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It's all over but the shouting. Senator Barack Obama will carry Russia by a wide margin next week. The Levada Center reports that Russians favor Obama over Senator John McCain by more than two to one, and recent local headlines concur, proclaiming "Russia Prefers Obama Administration" and "Russian Analysts Expect Obama to Become U.S. President." There's been a report of incipient "Obama-mania" here, and an outfit called "Russians for Obama" has even rhapsodized that "the Russians in our poll love him."
If you put much stock in all that -- great. I'd like to talk to you later about investing in northeast Moscow beachfront properties.
Let's be frank. While Barack Obama enjoys remarkable popularity among non-Americans, including many observers here, it is likely that most Russians view the Democratic candidate with skepticism, suspicion, antipathy or all three. This is hardly surprising, as even "Russians for Obama" reminds us that "he is everything Russians stereotypically shouldn't like."
If Obama actually were running for office here, he would likely create the same problems for pollsters that he has in the United States, where measuring the attitudes of white voters to a black candidate can be a very dicey business. In 1982, surveys showed that Tom Bradley, the African-American mayor of Los Angeles, held a substantial lead over his white opponent in the California gubernatorial race, yet he lost the election. The large polling error was ascribed to white respondents' reluctance to admit they would not vote for a black candidate, a phenomenon since known as the Bradley Effect. In my experience, there is a Russian variant of the same thing.
As an exchange student in Leningrad in 1975, I had a roommate named Vitya, a straight-arrow Komsomol type who could argue the Soviet point of view on issues foreign and domestic at great length and with evident relish. I never found any of Vitya's pronouncements particularly striking until one evening he looked up from his teacup and noted confidingly, "In principle, we're internationalists, but when you get down to it, white people really ought to stick together."
Four years later, when I was working as an exhibit guide in Moscow on a U.S.-Soviet cultural exchange, a young Russian couple invited me to their home for dinner, an unsanctioned initiative that, if discovered, could well have entailed "unpleasantness" for them from official sources. Over chicken Kiev, the couple listened with rapt attention to descriptions of American life and society, clearly intent on getting the most from an evening that might later exact a high price. I was struck by a sense of incongruity, however, when these sympathetic Soviet twentysomethings observed, "You're right to keep your minorities in their place."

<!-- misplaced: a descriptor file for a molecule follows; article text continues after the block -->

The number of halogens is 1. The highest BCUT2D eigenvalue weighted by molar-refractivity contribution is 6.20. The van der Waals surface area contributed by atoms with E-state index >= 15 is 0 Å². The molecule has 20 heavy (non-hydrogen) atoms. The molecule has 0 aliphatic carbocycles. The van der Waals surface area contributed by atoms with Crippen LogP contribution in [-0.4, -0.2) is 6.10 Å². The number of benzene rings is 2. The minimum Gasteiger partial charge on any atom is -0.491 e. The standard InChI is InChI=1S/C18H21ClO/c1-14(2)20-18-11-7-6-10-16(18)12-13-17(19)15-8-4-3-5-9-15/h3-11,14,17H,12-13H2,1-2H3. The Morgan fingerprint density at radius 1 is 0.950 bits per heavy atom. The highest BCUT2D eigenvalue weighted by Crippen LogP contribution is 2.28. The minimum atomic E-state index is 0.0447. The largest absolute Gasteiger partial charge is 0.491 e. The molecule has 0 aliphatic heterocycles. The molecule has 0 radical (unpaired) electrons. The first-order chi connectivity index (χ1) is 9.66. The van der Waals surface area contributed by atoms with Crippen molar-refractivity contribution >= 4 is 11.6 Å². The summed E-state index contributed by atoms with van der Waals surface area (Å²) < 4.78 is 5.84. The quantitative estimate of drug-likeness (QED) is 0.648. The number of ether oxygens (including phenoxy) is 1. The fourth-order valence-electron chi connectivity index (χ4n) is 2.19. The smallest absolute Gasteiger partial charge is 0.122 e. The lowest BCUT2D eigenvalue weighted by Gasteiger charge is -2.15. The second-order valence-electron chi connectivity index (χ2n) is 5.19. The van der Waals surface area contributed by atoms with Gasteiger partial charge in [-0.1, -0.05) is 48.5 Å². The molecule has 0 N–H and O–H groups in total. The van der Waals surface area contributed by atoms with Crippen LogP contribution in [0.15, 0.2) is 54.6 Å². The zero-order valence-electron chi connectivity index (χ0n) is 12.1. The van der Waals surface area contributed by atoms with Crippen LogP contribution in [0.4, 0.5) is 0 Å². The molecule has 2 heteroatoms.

Sociologists dismiss such moments as "anecdotal evidence." But I've heard enough similar sentiment expressed here over the years -- usually casually but sometimes even in formal venues -- that I would hardly expect the heart-of-hearts reaction of most Russians to a black American president-elect to be upbeat.
Instinctive Russian apprehension will find ample resonance among many U.S. voters, of course. This campaign has not lacked for charged epithets or bared teeth. Yet attitudes in both countries can and should evolve. Think generationally, but not immediately. Darwin's still right, whatever the polls say.
Indeed, one Russian notion to dismiss forthwith is that by electing Obama, Americans will finally solve their race problem. This is what a veteran Russian political commentator wrote last month. That this is not the case is understood by virtually all Americans, starting with Obama himself. What electing Obama would mean in terms of race is that Americans will have given themselves a chance to make real headway in treating our 300-year-old national schizophrenia. The arrival of non-white Supreme Court justices and secretaries of state have been useful steps, surely, but electing a black president would be an enormous stride -- though hardly the last -- toward curing a sad distinction still made by too many between "real Americans" and "others."
Russians certainly grasp the concept of "ours" versus "other" -- nash and ne nash. In fact, that may be the best way of explaining to curious Muscovites the significance for many U.S. citizens of this Nov. 4. It's about belonging. If Obama wins, millions of Americans will feel more at home in their own country -- more American. I'll be one of them.
And if I run into Vitya, I'll be happy to share the news.
Mark H. Teeter teaches English and Russian-American relations in Moscow.